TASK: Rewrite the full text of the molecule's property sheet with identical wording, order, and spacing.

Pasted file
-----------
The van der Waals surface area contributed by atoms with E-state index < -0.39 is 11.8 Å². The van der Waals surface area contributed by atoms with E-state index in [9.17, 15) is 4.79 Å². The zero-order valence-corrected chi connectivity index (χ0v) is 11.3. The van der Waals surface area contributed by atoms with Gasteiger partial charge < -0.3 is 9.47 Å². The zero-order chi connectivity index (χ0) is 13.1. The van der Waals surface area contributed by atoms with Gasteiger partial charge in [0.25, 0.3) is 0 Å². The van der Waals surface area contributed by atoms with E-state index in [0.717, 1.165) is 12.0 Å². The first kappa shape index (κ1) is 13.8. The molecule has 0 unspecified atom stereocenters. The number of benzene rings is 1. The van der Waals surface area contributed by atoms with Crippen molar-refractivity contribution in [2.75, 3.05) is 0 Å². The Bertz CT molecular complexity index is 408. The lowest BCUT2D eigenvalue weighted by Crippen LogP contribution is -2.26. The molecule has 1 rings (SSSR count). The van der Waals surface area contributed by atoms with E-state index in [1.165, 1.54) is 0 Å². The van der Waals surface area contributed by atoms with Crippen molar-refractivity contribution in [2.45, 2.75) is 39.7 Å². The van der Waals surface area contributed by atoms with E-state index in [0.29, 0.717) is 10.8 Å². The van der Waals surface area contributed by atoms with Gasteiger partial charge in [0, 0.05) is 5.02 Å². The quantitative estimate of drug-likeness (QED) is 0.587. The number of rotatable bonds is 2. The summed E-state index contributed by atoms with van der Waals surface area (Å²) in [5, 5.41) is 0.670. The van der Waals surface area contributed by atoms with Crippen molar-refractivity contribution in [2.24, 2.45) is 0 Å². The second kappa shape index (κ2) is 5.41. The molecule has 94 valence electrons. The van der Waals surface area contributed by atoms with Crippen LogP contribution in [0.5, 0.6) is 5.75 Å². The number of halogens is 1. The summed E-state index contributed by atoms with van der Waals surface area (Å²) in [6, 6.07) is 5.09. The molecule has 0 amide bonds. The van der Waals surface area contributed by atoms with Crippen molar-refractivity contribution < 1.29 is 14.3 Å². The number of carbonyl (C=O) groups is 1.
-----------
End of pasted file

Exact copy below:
The van der Waals surface area contributed by atoms with E-state index < -0.39 is 11.8 Å². The van der Waals surface area contributed by atoms with E-state index in [9.17, 15) is 4.79 Å². The zero-order valence-corrected chi connectivity index (χ0v) is 11.3. The van der Waals surface area contributed by atoms with Gasteiger partial charge < -0.3 is 9.47 Å². The zero-order chi connectivity index (χ0) is 13.1. The van der Waals surface area contributed by atoms with Gasteiger partial charge in [0.25, 0.3) is 0 Å². The van der Waals surface area contributed by atoms with E-state index in [0.717, 1.165) is 12.0 Å². The first kappa shape index (κ1) is 13.8. The molecule has 0 unspecified atom stereocenters. The number of benzene rings is 1. The van der Waals surface area contributed by atoms with Crippen molar-refractivity contribution in [2.75, 3.05) is 0 Å². The Bertz CT molecular complexity index is 408. The lowest BCUT2D eigenvalue weighted by Crippen LogP contribution is -2.26. The molecule has 1 rings (SSSR count). The van der Waals surface area contributed by atoms with E-state index in [1.165, 1.54) is 0 Å². The van der Waals surface area contributed by atoms with Crippen molar-refractivity contribution in [2.45, 2.75) is 39.7 Å². The van der Waals surface area contributed by atoms with E-state index in [0.29, 0.717) is 10.8 Å². The van der Waals surface area contributed by atoms with Gasteiger partial charge in [0, 0.05) is 5.02 Å². The quantitative estimate of drug-likeness (QED) is 0.587. The number of rotatable bonds is 2. The summed E-state index contributed by atoms with van der Waals surface area (Å²) in [5, 5.41) is 0.670. The van der Waals surface area contributed by atoms with Crippen molar-refractivity contribution in [2.24, 2.45) is 0 Å². The second kappa shape index (κ2) is 5.41. The molecule has 94 valence electrons. The van der Waals surface area contributed by atoms with Crippen LogP contribution in [0.5, 0.6) is 5.75 Å². The number of halogens is 1. The summed E-state index contributed by atoms with van der Waals surface area (Å²) in [6, 6.07) is 5.09. The molecule has 0 amide bonds. The van der Waals surface area contributed by atoms with Crippen molar-refractivity contribution < 1.29 is 14.3 Å². The number of carbonyl (C=O) groups is 1.